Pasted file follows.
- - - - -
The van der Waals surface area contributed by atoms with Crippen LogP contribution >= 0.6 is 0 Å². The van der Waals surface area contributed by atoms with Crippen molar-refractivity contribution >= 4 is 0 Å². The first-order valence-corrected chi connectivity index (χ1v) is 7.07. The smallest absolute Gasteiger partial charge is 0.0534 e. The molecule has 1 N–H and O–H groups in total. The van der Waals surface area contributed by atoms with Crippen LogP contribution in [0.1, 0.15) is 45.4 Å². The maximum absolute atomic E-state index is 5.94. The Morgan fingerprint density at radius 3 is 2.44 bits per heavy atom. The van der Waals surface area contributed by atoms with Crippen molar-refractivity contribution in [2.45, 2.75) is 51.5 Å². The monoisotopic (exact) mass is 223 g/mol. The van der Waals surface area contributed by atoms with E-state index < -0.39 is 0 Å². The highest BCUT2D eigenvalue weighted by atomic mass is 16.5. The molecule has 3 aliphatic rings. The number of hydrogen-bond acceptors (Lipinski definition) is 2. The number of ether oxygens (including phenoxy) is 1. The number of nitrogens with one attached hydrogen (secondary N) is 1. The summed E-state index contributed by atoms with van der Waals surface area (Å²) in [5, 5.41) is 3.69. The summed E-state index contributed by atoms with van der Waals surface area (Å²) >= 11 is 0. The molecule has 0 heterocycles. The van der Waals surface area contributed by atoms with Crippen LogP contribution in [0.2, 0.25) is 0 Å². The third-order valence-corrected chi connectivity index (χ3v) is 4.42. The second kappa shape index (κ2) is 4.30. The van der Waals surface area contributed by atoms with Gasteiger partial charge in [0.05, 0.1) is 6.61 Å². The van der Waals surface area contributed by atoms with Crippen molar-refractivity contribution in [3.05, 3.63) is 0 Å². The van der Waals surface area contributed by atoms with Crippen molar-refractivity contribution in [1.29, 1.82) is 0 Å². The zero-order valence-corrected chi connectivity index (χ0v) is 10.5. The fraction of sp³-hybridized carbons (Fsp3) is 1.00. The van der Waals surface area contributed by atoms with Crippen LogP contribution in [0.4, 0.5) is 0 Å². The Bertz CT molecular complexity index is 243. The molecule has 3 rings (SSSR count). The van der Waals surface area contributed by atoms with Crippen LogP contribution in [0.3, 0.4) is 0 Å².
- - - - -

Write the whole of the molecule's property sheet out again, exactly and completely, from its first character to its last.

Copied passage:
The van der Waals surface area contributed by atoms with Crippen LogP contribution >= 0.6 is 0 Å². The van der Waals surface area contributed by atoms with Crippen molar-refractivity contribution >= 4 is 0 Å². The first-order valence-corrected chi connectivity index (χ1v) is 7.07. The smallest absolute Gasteiger partial charge is 0.0534 e. The molecule has 1 N–H and O–H groups in total. The van der Waals surface area contributed by atoms with Crippen LogP contribution in [0.1, 0.15) is 45.4 Å². The maximum absolute atomic E-state index is 5.94. The Morgan fingerprint density at radius 3 is 2.44 bits per heavy atom. The van der Waals surface area contributed by atoms with Crippen molar-refractivity contribution in [2.45, 2.75) is 51.5 Å². The monoisotopic (exact) mass is 223 g/mol. The van der Waals surface area contributed by atoms with E-state index < -0.39 is 0 Å². The highest BCUT2D eigenvalue weighted by atomic mass is 16.5. The molecule has 3 aliphatic rings. The number of hydrogen-bond acceptors (Lipinski definition) is 2. The number of ether oxygens (including phenoxy) is 1. The number of nitrogens with one attached hydrogen (secondary N) is 1. The summed E-state index contributed by atoms with van der Waals surface area (Å²) in [5, 5.41) is 3.69. The summed E-state index contributed by atoms with van der Waals surface area (Å²) >= 11 is 0. The molecule has 0 heterocycles. The van der Waals surface area contributed by atoms with Crippen LogP contribution in [0.2, 0.25) is 0 Å². The third-order valence-corrected chi connectivity index (χ3v) is 4.42. The second kappa shape index (κ2) is 4.30. The van der Waals surface area contributed by atoms with Gasteiger partial charge in [0.05, 0.1) is 6.61 Å². The van der Waals surface area contributed by atoms with Crippen molar-refractivity contribution in [3.05, 3.63) is 0 Å². The van der Waals surface area contributed by atoms with Crippen molar-refractivity contribution in [1.29, 1.82) is 0 Å². The zero-order valence-corrected chi connectivity index (χ0v) is 10.5. The fraction of sp³-hybridized carbons (Fsp3) is 1.00. The van der Waals surface area contributed by atoms with Crippen LogP contribution in [0.4, 0.5) is 0 Å². The Bertz CT molecular complexity index is 243. The molecule has 3 rings (SSSR count). The van der Waals surface area contributed by atoms with Crippen LogP contribution in [0.3, 0.4) is 0 Å².